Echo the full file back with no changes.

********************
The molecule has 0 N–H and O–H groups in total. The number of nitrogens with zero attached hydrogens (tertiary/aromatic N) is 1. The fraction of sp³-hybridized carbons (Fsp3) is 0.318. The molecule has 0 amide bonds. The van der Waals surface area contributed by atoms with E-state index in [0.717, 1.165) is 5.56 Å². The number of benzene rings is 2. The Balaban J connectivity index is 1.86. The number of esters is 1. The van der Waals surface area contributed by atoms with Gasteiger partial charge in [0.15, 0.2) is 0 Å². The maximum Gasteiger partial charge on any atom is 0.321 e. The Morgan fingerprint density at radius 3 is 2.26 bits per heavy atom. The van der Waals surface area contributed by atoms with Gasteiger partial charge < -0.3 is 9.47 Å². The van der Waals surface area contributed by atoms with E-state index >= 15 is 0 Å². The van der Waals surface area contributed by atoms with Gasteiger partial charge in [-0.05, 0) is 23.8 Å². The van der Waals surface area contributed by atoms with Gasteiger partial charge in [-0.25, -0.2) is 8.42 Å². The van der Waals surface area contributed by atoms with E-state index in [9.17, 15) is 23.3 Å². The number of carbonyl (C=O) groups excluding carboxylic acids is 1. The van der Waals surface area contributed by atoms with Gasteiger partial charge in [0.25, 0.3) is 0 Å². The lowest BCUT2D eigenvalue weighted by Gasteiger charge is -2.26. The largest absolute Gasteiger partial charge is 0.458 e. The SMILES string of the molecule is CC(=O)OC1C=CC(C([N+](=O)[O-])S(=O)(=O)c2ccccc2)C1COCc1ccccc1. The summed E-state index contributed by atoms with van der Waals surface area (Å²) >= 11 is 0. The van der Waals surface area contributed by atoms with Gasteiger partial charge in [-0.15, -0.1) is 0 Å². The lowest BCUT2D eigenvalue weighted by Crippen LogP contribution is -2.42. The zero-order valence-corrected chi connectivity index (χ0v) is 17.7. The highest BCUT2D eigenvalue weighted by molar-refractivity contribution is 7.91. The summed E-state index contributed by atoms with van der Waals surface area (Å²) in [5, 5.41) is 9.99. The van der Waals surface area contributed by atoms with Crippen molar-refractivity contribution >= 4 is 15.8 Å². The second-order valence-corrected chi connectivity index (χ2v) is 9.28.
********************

The molecule has 0 N–H and O–H groups in total. The number of nitrogens with zero attached hydrogens (tertiary/aromatic N) is 1. The fraction of sp³-hybridized carbons (Fsp3) is 0.318. The molecule has 0 amide bonds. The van der Waals surface area contributed by atoms with E-state index in [0.717, 1.165) is 5.56 Å². The number of benzene rings is 2. The Balaban J connectivity index is 1.86. The number of esters is 1. The van der Waals surface area contributed by atoms with Gasteiger partial charge in [0.15, 0.2) is 0 Å². The maximum Gasteiger partial charge on any atom is 0.321 e. The Morgan fingerprint density at radius 3 is 2.26 bits per heavy atom. The van der Waals surface area contributed by atoms with Gasteiger partial charge < -0.3 is 9.47 Å². The van der Waals surface area contributed by atoms with E-state index >= 15 is 0 Å². The van der Waals surface area contributed by atoms with Gasteiger partial charge in [-0.05, 0) is 23.8 Å². The van der Waals surface area contributed by atoms with Gasteiger partial charge in [-0.25, -0.2) is 8.42 Å². The van der Waals surface area contributed by atoms with E-state index in [9.17, 15) is 23.3 Å². The number of carbonyl (C=O) groups excluding carboxylic acids is 1. The van der Waals surface area contributed by atoms with Gasteiger partial charge in [0.25, 0.3) is 0 Å². The lowest BCUT2D eigenvalue weighted by Gasteiger charge is -2.26. The largest absolute Gasteiger partial charge is 0.458 e. The SMILES string of the molecule is CC(=O)OC1C=CC(C([N+](=O)[O-])S(=O)(=O)c2ccccc2)C1COCc1ccccc1. The summed E-state index contributed by atoms with van der Waals surface area (Å²) >= 11 is 0. The van der Waals surface area contributed by atoms with Gasteiger partial charge in [-0.15, -0.1) is 0 Å². The lowest BCUT2D eigenvalue weighted by Crippen LogP contribution is -2.42. The zero-order valence-corrected chi connectivity index (χ0v) is 17.7. The highest BCUT2D eigenvalue weighted by molar-refractivity contribution is 7.91. The summed E-state index contributed by atoms with van der Waals surface area (Å²) in [5, 5.41) is 9.99. The van der Waals surface area contributed by atoms with Crippen molar-refractivity contribution >= 4 is 15.8 Å². The second-order valence-corrected chi connectivity index (χ2v) is 9.28.